To complement the perpetual cycles of material use they also advocate obtaining renewable energy from a combination of solar, wind, and biogas sources, along with designs that conserve energy. They also describe farming techniques and municipal systems that recycle nutrients to maintain clean water and fertile soils without artificial augmentation.

A letter from Thomas Jefferson written to James Madison in 1789 introduces us to the unusual word “usufruct”. Usufruct is the right to enjoy property owned by others as long as the property is returned undamaged. This is the common courtesy you would extend to a neighbor who lent you their car or lawn mower. Indeed, as Thomas Jefferson said “the earth belongs in usufruct to the living.” We can meet our obligations to preserve the earth during our visit without inflicting damage if we create each design by valuing equity, ecology, and revenue generation from the start. Quality in products and systems means they do not harm people, narrow their possibilities for life and liberty, or reduce their quality of life. We can redesign, renew, and regenerate to meet these goals.

This book tells us how we can leave the world a better place that we found it. That is the upcycle, learning to improve the world through better design rather than merely striving to minimize our impact on the world. We upcycle when we create products that are more perfect, rather than less burdensome. It is only fair to future generations that we learn these lessons now.

Read this book and plan for what’s next, because the future will surely come. ( )
  lbeaumont | Jun 27, 2013 |
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William McDonoughprimary authorall editionsconfirmed
Braungart, Michaelmain authorall editionsconfirmed
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Amazon.com Product Description (ISBN 0865477485, Paperback)

From the authors of Cradle to Cradle, we learn what’s next: The Upcycle

The Upcycle is the eagerly awaited follow-up to Cradle to Cradle, one of the most consequential ecological manifestoes of our time. Now, drawing on the lessons gained from 10 years of putting the Cradle to Cradle concept into practice with businesses, governments, and ordinary people, William McDonough and Michael Braungart envision the next step in the solution to our ecological crisis: We don't just use or reuse resources with greater effectiveness, we actually improve the world as we live, create, and build.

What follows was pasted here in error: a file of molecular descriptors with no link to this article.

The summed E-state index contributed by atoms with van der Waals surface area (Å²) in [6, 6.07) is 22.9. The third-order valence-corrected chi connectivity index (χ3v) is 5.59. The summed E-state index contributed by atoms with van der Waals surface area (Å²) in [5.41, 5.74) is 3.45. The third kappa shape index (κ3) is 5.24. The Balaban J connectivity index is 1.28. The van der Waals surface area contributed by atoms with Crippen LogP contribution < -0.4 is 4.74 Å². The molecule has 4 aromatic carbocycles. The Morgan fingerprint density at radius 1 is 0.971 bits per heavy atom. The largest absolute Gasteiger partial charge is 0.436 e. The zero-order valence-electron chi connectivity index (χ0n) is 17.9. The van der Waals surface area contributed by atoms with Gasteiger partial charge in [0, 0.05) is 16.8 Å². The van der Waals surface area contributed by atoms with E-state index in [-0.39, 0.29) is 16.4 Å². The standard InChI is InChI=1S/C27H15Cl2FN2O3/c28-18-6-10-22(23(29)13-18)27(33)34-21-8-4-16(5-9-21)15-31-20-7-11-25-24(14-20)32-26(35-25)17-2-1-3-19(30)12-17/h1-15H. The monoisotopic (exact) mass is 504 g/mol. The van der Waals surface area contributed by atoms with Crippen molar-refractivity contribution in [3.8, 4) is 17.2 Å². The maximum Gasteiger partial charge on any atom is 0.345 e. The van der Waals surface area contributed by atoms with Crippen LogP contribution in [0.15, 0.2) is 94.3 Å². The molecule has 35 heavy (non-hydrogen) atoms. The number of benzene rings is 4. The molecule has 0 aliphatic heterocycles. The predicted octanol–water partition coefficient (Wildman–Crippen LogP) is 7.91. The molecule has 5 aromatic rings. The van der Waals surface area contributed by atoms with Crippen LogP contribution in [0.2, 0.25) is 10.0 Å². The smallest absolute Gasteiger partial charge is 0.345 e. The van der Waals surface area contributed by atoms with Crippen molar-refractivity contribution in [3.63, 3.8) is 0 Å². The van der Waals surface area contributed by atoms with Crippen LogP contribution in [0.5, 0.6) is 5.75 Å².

For McDonough and Braungart, the questions of resource scarcity and sustainability are questions of design. They are practical-minded visionaries: They envision beneficial designs of products, buildings, and business practices—and they show us these ideas being put to use around the world as everyday objects like chairs, cars, and factories are being reimagined not just to sustain life on the planet but to grow it. It is an eye-opening, inspiring tour of our future  as it unfolds in front of us.
     The Upcycle is as ambitious as such classics as Rachel Carson’s Silent Spring—but its mission is very different. McDonough and Braungart want to turn on its head our very understanding of the human role on earth: Instead of protecting the  planet from human impact, why not redesign our activity to improve the planet? We can have a beneficial footprint. Abundance for all. The goal is within our reach.

(retrieved from Amazon Thu, 12 Mar 2015 18:24:17 -0400)

In this follow-up to Cradle to Cradle, the authors draw on the lessons gained from ten years of putting the Cradle to Cradle concept into practice with businesses, governments, and ordinary people and envision the next step in the solution to our ecological crisis: we don't just use or reuse resources with greater effectiveness, we actually improve the world as we live, create, and build.… (more)